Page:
As you know we search high and low for great articles that we feel are helpful in understanding what is going on with our bodies. This one is from CNN about allergies and the link to depression. We think it is a great piece and wanted to share with you. Are you experiencing depression during allergy season?
You know spring has sprung when hundreds of people daily turn to Twitter to vent about their itchy eyes, dripping nose and uncontrollable sneezing and coughing. And if it’s not obvious that allergies can ruin a person’s day, watch how many tweets go by that use “allergies” and the f-word in the same sentence.
Seasonal allergies, which affect about 36 million Americans, aren’t just an annoyance; many doctors agree there is a real connection between allergies and mood.
‘Cranky’ is really the best word for it,” says Katie Ingram, 30, of Alexandria, Virginia, a triathlete who suffers seasonal allergies. “I take a lot of medication for it and that makes me sleepy. And I can’t do a lot of the things that I like to do outside, so that makes me cranky. … The wheezing part of it makes me feel tired.
In some people, such annoyances are more serious. Research has shown there is about a doubling of risk for depression in a person suffering allergies and, if you’ve been seen by an allergist, that about triples the likelihood of having depression, said Dr. Paul Marshall, neuropsychologist at Hennepin County Medical Center in Minneapolis, Minnesota.
Those are correlations found in scientific studies, but they don’t show that allergies cause clinical depression. In practice, allergy-connected mood changes usually boil down to mild depressive symptoms, like feeling sad, lethargic and fatigued, Marshall said. Some people say they’re more likely to cry during the allergy season. Allergies could make symptoms even worse in a person with clinical depression, experts say.
It’s important for people to understand that experiencing allergies can affect their mood,” Marshall said.
That’s not to say that all people with allergies have depression or that all people with depression have allergies. But experiencing allergic reactions does seem to be a risk factor for developing depression — not necessarily the emotional side of the condition, but more physiological symptoms such as low energy.
Allergy season has ‘sprung’But is all of this in spite of the use of antihistamines or because of it? And is it the actual allergic reaction that causes these symptoms, or just the sleep disturbances and general discomfort?
The biological responseAn allergic reaction is an immune response that releases cytokines, protein molecules used in communication between cells. When they signal the brain, they induce the feelings of sickness, or being “mentally drained,” that often accompany the flu. This cytokine release isn’t as powerful in allergies, but it’s still present, Marshall said.
A 2002 study Marshall led, published in the journal Psychosomatic Medicine, found that allergic reactions to ragweed pollen cause “significant fatigue and mood changes” in at least some patients. Previous research Marshall collaborated on in 2000 found that such reactions could cause slowed speed of cognitive processing.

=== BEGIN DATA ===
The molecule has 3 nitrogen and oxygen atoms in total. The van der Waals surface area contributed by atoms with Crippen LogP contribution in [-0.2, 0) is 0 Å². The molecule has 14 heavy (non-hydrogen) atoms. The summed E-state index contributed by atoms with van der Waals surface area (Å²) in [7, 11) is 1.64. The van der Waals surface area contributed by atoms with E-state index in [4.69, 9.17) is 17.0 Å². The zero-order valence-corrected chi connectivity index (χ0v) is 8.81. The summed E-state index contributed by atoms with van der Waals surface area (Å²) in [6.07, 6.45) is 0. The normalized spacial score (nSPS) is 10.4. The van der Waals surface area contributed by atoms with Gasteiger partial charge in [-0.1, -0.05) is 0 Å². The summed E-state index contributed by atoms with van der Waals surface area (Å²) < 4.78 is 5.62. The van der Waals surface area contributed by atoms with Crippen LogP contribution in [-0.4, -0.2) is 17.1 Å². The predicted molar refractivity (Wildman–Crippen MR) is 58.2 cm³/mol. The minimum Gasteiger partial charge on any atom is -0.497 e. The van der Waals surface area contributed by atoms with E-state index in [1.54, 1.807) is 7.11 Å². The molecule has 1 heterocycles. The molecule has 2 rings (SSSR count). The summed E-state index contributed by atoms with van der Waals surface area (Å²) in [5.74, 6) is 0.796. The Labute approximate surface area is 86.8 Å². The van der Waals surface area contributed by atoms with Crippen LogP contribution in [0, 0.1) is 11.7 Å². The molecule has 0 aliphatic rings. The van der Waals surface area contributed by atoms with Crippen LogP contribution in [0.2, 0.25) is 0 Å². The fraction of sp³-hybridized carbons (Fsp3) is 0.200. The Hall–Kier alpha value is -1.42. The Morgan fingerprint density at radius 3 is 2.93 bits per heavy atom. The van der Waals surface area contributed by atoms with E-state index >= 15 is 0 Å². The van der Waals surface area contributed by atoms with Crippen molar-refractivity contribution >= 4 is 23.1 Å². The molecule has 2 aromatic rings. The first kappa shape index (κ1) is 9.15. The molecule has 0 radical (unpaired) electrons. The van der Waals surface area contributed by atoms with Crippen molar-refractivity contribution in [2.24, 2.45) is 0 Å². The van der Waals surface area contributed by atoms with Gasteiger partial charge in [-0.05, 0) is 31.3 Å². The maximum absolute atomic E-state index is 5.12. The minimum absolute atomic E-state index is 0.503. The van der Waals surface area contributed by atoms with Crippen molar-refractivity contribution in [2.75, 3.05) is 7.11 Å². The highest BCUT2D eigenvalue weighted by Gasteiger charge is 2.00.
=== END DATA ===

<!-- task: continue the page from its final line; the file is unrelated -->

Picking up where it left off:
More recently, Dr. Teodor Postolache at the University of Maryland led a review published in 2008 of the association between suicidal indicators and allergies. Postolache’s group noted a peak in suicide rates from April to June, and the dramatic environmental change of pollen that occurs during that time. The researchers found correlations between depression measurements and allergy symptoms in relation to the seasonal severity of tree pollen. In women the association is stronger between allergy, depression and suicide than in men, perhaps because allergy and depression are more common in women anyway.
Postolache’s group has also explored cytokines that may be involved in triggering fatigue, hypothesizing that the allergic reaction is the direct biological cause of low mood.
This parallels what happens when stress gets you down, too, Marshall says.
A side effect?
Alternatively, low moods during allergy season could be situational — the result of all the sneezing or side effects from medication.
Studies show that people don’t perform as well at school because of allergic reactions, and adults’ performance at work also suffers, says allergist Dr. Robert Overholt of Knoxville, Tennessee. These problems could exacerbate depressive symptoms, he said. That, combined with sleep disturbance, could make people feel unwell. Overholt doesn’t believe the allergic response inherently triggers depression, but could circumstantially make existing depression worse.
“It would jump onto depression but wouldn’t be the cause,” he said.
Antihistamines themselves can also contribute to sleep disturbances and grogginess, he said.Side effects of allergy medications can contribute to irregular sleeping patterns that increase irritability. The major antihistamines in pill form are now sold over the counter — Allegra, Claritin and Zyrtec — but they help only with sneezing, unless specified as the “decongestant” form. The added decongestant benefits come with a price, though. The same chemicals that ease your throat could also lead to insomnia, put more stress on the heart and lead to prostate problems in some men, Overholt said.
Erik Fisher, clinical psychologist in Atlanta, Georgia, sees more people fatigued this time of year, but isn’t flooded with patients with allergy-fueled depression. He does see that allergies wear patients down, though